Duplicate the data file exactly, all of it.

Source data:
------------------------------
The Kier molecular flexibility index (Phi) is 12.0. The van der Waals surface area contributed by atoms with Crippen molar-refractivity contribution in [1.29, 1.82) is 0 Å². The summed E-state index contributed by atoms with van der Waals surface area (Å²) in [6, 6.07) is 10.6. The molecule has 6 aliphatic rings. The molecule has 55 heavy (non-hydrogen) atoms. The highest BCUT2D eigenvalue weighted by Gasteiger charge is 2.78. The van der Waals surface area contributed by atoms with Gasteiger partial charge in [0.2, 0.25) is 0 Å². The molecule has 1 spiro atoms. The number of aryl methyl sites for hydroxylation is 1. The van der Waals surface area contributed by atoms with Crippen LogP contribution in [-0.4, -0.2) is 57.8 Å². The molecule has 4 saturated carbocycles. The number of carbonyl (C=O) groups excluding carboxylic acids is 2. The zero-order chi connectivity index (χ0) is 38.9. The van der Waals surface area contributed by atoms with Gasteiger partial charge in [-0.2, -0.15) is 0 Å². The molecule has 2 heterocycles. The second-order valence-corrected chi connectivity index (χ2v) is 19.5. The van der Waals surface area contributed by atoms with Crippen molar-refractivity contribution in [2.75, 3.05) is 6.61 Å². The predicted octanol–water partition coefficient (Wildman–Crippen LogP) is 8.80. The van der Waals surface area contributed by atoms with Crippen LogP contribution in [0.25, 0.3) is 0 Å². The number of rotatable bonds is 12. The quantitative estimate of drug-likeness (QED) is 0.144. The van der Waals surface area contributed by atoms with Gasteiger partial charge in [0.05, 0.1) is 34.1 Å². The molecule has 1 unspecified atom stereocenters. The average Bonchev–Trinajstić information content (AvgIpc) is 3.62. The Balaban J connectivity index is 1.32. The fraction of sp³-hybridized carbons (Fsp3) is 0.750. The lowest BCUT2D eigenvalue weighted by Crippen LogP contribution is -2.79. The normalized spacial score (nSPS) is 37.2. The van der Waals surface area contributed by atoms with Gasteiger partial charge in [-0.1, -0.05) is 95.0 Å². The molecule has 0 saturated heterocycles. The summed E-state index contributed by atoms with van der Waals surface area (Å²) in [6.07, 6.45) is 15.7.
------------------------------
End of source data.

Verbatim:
The Kier molecular flexibility index (Phi) is 12.0. The van der Waals surface area contributed by atoms with Crippen molar-refractivity contribution in [1.29, 1.82) is 0 Å². The summed E-state index contributed by atoms with van der Waals surface area (Å²) in [6, 6.07) is 10.6. The molecule has 6 aliphatic rings. The molecule has 55 heavy (non-hydrogen) atoms. The highest BCUT2D eigenvalue weighted by Gasteiger charge is 2.78. The van der Waals surface area contributed by atoms with Gasteiger partial charge in [0.2, 0.25) is 0 Å². The molecule has 1 spiro atoms. The number of aryl methyl sites for hydroxylation is 1. The van der Waals surface area contributed by atoms with Crippen LogP contribution in [-0.4, -0.2) is 57.8 Å². The molecule has 4 saturated carbocycles. The number of carbonyl (C=O) groups excluding carboxylic acids is 2. The zero-order chi connectivity index (χ0) is 38.9. The van der Waals surface area contributed by atoms with Gasteiger partial charge in [-0.2, -0.15) is 0 Å². The molecule has 2 heterocycles. The second-order valence-corrected chi connectivity index (χ2v) is 19.5. The van der Waals surface area contributed by atoms with Crippen molar-refractivity contribution in [2.75, 3.05) is 6.61 Å². The predicted octanol–water partition coefficient (Wildman–Crippen LogP) is 8.80. The van der Waals surface area contributed by atoms with Crippen LogP contribution in [0.25, 0.3) is 0 Å². The number of rotatable bonds is 12. The quantitative estimate of drug-likeness (QED) is 0.144. The van der Waals surface area contributed by atoms with Gasteiger partial charge in [0.05, 0.1) is 34.1 Å². The molecule has 1 unspecified atom stereocenters. The average Bonchev–Trinajstić information content (AvgIpc) is 3.62. The Balaban J connectivity index is 1.32. The fraction of sp³-hybridized carbons (Fsp3) is 0.750. The lowest BCUT2D eigenvalue weighted by Crippen LogP contribution is -2.79. The normalized spacial score (nSPS) is 37.2. The van der Waals surface area contributed by atoms with Gasteiger partial charge in [-0.1, -0.05) is 95.0 Å². The molecule has 0 saturated heterocycles. The summed E-state index contributed by atoms with van der Waals surface area (Å²) in [6.07, 6.45) is 15.7.